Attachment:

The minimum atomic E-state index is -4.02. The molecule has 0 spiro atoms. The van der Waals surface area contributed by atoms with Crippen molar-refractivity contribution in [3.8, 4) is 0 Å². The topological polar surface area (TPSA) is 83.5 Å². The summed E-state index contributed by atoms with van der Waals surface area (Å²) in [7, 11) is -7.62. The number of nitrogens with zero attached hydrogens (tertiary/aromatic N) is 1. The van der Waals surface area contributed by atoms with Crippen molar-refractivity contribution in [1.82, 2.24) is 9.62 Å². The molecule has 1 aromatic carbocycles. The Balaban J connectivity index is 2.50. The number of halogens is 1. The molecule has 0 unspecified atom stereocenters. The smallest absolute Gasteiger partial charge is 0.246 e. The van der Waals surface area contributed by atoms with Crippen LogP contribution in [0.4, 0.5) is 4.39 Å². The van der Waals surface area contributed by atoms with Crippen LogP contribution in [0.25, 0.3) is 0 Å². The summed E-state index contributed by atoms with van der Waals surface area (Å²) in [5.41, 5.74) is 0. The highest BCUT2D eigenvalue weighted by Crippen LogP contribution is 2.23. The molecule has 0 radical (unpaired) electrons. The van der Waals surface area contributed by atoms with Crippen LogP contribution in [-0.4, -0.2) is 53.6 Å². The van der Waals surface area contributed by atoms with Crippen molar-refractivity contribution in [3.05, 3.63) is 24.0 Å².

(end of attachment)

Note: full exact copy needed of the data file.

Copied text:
The minimum atomic E-state index is -4.02. The molecule has 0 spiro atoms. The van der Waals surface area contributed by atoms with Crippen molar-refractivity contribution in [3.8, 4) is 0 Å². The topological polar surface area (TPSA) is 83.5 Å². The summed E-state index contributed by atoms with van der Waals surface area (Å²) in [7, 11) is -7.62. The number of nitrogens with zero attached hydrogens (tertiary/aromatic N) is 1. The van der Waals surface area contributed by atoms with Crippen molar-refractivity contribution in [1.82, 2.24) is 9.62 Å². The molecule has 1 aromatic carbocycles. The Balaban J connectivity index is 2.50. The number of halogens is 1. The molecule has 0 unspecified atom stereocenters. The smallest absolute Gasteiger partial charge is 0.246 e. The van der Waals surface area contributed by atoms with Crippen LogP contribution in [0.4, 0.5) is 4.39 Å². The van der Waals surface area contributed by atoms with Crippen LogP contribution in [0.25, 0.3) is 0 Å². The summed E-state index contributed by atoms with van der Waals surface area (Å²) in [5.41, 5.74) is 0. The highest BCUT2D eigenvalue weighted by Crippen LogP contribution is 2.23. The molecule has 0 radical (unpaired) electrons. The van der Waals surface area contributed by atoms with Crippen LogP contribution in [-0.4, -0.2) is 53.6 Å². The van der Waals surface area contributed by atoms with Crippen molar-refractivity contribution in [3.05, 3.63) is 24.0 Å².